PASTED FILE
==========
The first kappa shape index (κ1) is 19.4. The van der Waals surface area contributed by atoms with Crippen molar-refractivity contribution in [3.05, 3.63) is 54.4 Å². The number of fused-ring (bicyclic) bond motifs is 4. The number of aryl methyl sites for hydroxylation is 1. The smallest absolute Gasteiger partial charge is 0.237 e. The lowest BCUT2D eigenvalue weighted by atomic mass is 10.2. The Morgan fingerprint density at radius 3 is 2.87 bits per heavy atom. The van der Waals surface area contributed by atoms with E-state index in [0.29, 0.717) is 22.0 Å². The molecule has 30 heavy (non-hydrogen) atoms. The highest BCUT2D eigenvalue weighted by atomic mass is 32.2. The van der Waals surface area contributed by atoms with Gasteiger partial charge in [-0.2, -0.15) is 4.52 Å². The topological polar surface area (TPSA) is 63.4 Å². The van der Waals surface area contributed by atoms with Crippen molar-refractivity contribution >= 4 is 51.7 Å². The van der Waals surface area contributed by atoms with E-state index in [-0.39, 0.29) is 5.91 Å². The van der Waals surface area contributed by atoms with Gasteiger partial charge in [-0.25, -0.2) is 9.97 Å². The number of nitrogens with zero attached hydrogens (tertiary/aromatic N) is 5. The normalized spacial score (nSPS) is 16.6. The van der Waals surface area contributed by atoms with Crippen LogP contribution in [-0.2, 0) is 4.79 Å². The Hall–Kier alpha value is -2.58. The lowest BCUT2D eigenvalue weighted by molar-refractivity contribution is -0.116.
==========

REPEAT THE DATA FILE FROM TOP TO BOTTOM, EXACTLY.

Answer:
The first kappa shape index (κ1) is 19.4. The van der Waals surface area contributed by atoms with Crippen molar-refractivity contribution in [3.05, 3.63) is 54.4 Å². The number of fused-ring (bicyclic) bond motifs is 4. The number of aryl methyl sites for hydroxylation is 1. The smallest absolute Gasteiger partial charge is 0.237 e. The lowest BCUT2D eigenvalue weighted by atomic mass is 10.2. The Morgan fingerprint density at radius 3 is 2.87 bits per heavy atom. The van der Waals surface area contributed by atoms with E-state index in [0.29, 0.717) is 22.0 Å². The molecule has 30 heavy (non-hydrogen) atoms. The highest BCUT2D eigenvalue weighted by atomic mass is 32.2. The van der Waals surface area contributed by atoms with Gasteiger partial charge in [-0.2, -0.15) is 4.52 Å². The topological polar surface area (TPSA) is 63.4 Å². The van der Waals surface area contributed by atoms with Crippen molar-refractivity contribution >= 4 is 51.7 Å². The van der Waals surface area contributed by atoms with E-state index in [-0.39, 0.29) is 5.91 Å². The van der Waals surface area contributed by atoms with Gasteiger partial charge in [-0.25, -0.2) is 9.97 Å². The number of nitrogens with zero attached hydrogens (tertiary/aromatic N) is 5. The normalized spacial score (nSPS) is 16.6. The van der Waals surface area contributed by atoms with Crippen LogP contribution in [-0.2, 0) is 4.79 Å². The Hall–Kier alpha value is -2.58. The lowest BCUT2D eigenvalue weighted by molar-refractivity contribution is -0.116.